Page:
I was paid quite the compliment today. I do not consider myself a professional sharpener, I am a skilled amateur. I know my way around sharpening all manner of chisels, knives, and even some specialty woodworking tools. I can use my Tormek, Bastard File, Spyderco Sharpmaker, or even sandpaper or stones. But when an actual professional told me that he didn’t think he could really improve on the edge I had already put on my Kim Breed Model 15, I felt a twinge of satisfaction.
I knew I was headed to the general vicinity of a professional sharpener whose shop I had visited once before, so I made a point of bringing along the Breed. The owner did not want his business to be mentioned by name (on my first visit I met his son, and I didn’t feel the need to press the issue). But I did ask him a few questions and learned that he had been sharpening professionally for over 20 years. The backbone of the business lies in sharpening surgical instruments, but they do a fair amount of consumer business as well. They sharpen everything from reciprocating hedge trimmers to those guillotine-like paper slicers that used to scare me in elementary school, for very modest prices. Kitchen knife sharpening runs $2-6 depending on size, a meat slicer disc $10, and carbide saw teeth .35 each, up to $30 for a complete gas hedge trimmer.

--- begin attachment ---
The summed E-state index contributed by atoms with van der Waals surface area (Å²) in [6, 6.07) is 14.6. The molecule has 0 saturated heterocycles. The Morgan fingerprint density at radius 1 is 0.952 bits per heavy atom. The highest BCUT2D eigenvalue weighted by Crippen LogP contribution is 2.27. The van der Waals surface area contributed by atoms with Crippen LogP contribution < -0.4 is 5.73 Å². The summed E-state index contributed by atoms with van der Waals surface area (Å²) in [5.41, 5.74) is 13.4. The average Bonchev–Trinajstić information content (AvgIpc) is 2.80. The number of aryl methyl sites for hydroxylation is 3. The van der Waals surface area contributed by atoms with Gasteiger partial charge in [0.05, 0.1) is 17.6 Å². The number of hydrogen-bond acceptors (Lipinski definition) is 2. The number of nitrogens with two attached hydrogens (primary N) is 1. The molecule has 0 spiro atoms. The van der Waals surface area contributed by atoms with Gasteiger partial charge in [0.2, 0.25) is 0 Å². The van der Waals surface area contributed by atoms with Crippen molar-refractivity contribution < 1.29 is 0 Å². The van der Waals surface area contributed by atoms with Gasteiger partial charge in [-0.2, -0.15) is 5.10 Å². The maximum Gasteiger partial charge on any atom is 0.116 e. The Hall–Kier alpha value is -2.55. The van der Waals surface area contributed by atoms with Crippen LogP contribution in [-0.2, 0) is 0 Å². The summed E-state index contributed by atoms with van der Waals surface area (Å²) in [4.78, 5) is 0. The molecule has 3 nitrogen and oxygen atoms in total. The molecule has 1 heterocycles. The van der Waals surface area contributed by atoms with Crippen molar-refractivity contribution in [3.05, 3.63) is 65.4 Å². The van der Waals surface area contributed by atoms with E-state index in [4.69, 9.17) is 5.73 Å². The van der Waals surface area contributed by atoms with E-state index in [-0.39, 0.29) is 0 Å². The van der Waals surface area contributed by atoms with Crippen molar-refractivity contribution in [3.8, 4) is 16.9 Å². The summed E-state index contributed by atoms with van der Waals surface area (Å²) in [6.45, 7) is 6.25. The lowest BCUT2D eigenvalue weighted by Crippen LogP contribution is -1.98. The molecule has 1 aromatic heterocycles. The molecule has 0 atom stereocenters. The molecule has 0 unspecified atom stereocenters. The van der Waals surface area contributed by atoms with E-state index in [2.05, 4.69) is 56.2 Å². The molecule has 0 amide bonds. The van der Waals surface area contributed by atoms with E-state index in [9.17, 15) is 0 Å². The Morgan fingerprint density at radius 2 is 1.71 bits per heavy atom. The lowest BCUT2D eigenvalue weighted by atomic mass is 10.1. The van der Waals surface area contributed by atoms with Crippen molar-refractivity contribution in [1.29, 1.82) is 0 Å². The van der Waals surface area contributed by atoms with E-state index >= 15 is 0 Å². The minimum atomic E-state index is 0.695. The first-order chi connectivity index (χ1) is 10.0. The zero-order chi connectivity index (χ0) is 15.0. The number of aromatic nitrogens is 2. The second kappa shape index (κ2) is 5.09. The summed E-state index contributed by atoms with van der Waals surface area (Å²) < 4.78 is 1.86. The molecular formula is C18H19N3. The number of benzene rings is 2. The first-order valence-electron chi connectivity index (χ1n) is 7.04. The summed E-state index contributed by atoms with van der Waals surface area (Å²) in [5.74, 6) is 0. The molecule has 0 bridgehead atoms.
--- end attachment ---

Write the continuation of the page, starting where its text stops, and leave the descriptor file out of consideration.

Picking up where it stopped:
Using both stones and the Sharpmaker and have put a very good edge on my Breed. I just never felt it was quite “there”. But when I showed it to the shops owner, he told me that he honestly wouldn’t mess with it. He also said he really liked the knife’s weight and feel as well, so hats off to Kim as well.
We talked knives for about 20 minutes. He hadn’t heard of TTAK, though he had read a thing or two from TTAG along the way. He seemed enthusiastic about checking out our blog, especially to read more about Moras. He was unfamiliar with them but intrigued. He answered some of my sharpening questions and discussed a little bit of steel. It was a nice two way conversation.
Somewhere along the way in this last couple of years I have turned a corner. While as recently as the Blade Show I still felt like I was a trout bum masquerading as a knife guy, today I felt like I have become “fluent in knife”. I was able to both learn from and inform a professional I had only just met, and feel comfortable in a conversation the way I do when I am around fly-fishing industry folks. Cool feeling.
The story is really just a long digression that spawned the idea for today’s QOD:
Have you ever had your knives professionally sharpened? Why or Why Not?
I also got one of the most clever pieces of knife-related swag I have seen. A band aid dispenser with their contact info. Sweeet…